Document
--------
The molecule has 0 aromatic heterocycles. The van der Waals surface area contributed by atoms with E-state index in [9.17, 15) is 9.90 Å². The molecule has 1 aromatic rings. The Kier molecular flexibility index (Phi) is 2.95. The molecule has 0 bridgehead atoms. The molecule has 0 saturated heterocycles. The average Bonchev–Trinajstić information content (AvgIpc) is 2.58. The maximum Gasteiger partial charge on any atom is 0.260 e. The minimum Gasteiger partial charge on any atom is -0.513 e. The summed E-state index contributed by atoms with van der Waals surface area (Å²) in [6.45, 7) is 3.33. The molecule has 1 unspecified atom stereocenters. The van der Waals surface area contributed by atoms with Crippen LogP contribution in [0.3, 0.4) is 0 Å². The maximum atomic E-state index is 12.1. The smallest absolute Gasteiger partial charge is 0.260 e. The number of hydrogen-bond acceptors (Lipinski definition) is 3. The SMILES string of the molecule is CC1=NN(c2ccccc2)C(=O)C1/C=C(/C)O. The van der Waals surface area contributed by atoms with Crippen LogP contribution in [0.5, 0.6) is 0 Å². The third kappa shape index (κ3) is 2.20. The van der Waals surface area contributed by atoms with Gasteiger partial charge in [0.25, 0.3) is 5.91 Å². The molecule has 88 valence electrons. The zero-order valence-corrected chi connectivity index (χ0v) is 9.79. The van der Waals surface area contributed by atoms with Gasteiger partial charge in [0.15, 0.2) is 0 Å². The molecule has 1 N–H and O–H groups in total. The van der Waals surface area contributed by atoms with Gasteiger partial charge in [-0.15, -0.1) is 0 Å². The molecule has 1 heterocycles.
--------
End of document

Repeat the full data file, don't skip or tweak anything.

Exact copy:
The molecule has 0 aromatic heterocycles. The van der Waals surface area contributed by atoms with E-state index in [9.17, 15) is 9.90 Å². The molecule has 1 aromatic rings. The Kier molecular flexibility index (Phi) is 2.95. The molecule has 0 bridgehead atoms. The molecule has 0 saturated heterocycles. The average Bonchev–Trinajstić information content (AvgIpc) is 2.58. The maximum Gasteiger partial charge on any atom is 0.260 e. The minimum Gasteiger partial charge on any atom is -0.513 e. The summed E-state index contributed by atoms with van der Waals surface area (Å²) in [6.45, 7) is 3.33. The molecule has 1 unspecified atom stereocenters. The van der Waals surface area contributed by atoms with Crippen LogP contribution in [0.3, 0.4) is 0 Å². The maximum atomic E-state index is 12.1. The smallest absolute Gasteiger partial charge is 0.260 e. The number of hydrogen-bond acceptors (Lipinski definition) is 3. The SMILES string of the molecule is CC1=NN(c2ccccc2)C(=O)C1/C=C(/C)O. The van der Waals surface area contributed by atoms with Crippen LogP contribution in [0.5, 0.6) is 0 Å². The third kappa shape index (κ3) is 2.20. The van der Waals surface area contributed by atoms with Gasteiger partial charge in [0.25, 0.3) is 5.91 Å². The molecule has 88 valence electrons. The zero-order valence-corrected chi connectivity index (χ0v) is 9.79. The van der Waals surface area contributed by atoms with Gasteiger partial charge in [0.15, 0.2) is 0 Å². The molecule has 1 N–H and O–H groups in total. The van der Waals surface area contributed by atoms with Gasteiger partial charge in [-0.15, -0.1) is 0 Å². The molecule has 1 heterocycles.